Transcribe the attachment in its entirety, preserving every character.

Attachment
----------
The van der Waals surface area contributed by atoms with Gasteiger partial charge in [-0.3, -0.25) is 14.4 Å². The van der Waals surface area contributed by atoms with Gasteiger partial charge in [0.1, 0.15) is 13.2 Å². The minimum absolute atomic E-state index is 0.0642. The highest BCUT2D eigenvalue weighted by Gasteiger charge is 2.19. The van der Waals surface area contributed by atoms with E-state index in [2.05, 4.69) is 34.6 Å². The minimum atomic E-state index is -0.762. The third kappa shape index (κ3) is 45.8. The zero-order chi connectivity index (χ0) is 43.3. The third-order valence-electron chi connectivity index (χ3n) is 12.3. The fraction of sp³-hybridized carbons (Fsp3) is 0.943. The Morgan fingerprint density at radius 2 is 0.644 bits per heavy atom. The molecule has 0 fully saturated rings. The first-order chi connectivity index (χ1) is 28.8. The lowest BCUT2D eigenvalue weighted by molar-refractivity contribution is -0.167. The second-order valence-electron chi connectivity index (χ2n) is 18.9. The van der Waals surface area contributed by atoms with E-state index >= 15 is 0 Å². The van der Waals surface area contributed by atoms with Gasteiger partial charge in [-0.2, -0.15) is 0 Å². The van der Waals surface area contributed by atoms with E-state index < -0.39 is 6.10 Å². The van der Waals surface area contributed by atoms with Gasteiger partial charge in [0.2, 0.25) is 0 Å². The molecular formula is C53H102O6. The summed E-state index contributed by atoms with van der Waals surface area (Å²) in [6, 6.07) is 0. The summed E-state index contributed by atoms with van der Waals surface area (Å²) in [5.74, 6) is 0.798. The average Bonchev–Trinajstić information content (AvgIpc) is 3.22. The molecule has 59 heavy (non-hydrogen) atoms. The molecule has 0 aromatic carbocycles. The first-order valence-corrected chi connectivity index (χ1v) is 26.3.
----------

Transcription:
The van der Waals surface area contributed by atoms with Gasteiger partial charge in [-0.3, -0.25) is 14.4 Å². The van der Waals surface area contributed by atoms with Gasteiger partial charge in [0.1, 0.15) is 13.2 Å². The minimum absolute atomic E-state index is 0.0642. The highest BCUT2D eigenvalue weighted by Gasteiger charge is 2.19. The van der Waals surface area contributed by atoms with E-state index in [2.05, 4.69) is 34.6 Å². The minimum atomic E-state index is -0.762. The third kappa shape index (κ3) is 45.8. The zero-order chi connectivity index (χ0) is 43.3. The third-order valence-electron chi connectivity index (χ3n) is 12.3. The fraction of sp³-hybridized carbons (Fsp3) is 0.943. The Morgan fingerprint density at radius 2 is 0.644 bits per heavy atom. The molecule has 0 fully saturated rings. The first-order chi connectivity index (χ1) is 28.8. The lowest BCUT2D eigenvalue weighted by molar-refractivity contribution is -0.167. The second-order valence-electron chi connectivity index (χ2n) is 18.9. The van der Waals surface area contributed by atoms with E-state index >= 15 is 0 Å². The van der Waals surface area contributed by atoms with Gasteiger partial charge in [-0.2, -0.15) is 0 Å². The van der Waals surface area contributed by atoms with E-state index < -0.39 is 6.10 Å². The van der Waals surface area contributed by atoms with Gasteiger partial charge in [0.2, 0.25) is 0 Å². The molecular formula is C53H102O6. The summed E-state index contributed by atoms with van der Waals surface area (Å²) in [6, 6.07) is 0. The summed E-state index contributed by atoms with van der Waals surface area (Å²) in [5.74, 6) is 0.798. The average Bonchev–Trinajstić information content (AvgIpc) is 3.22. The molecule has 59 heavy (non-hydrogen) atoms. The molecule has 0 aromatic carbocycles. The first-order valence-corrected chi connectivity index (χ1v) is 26.3.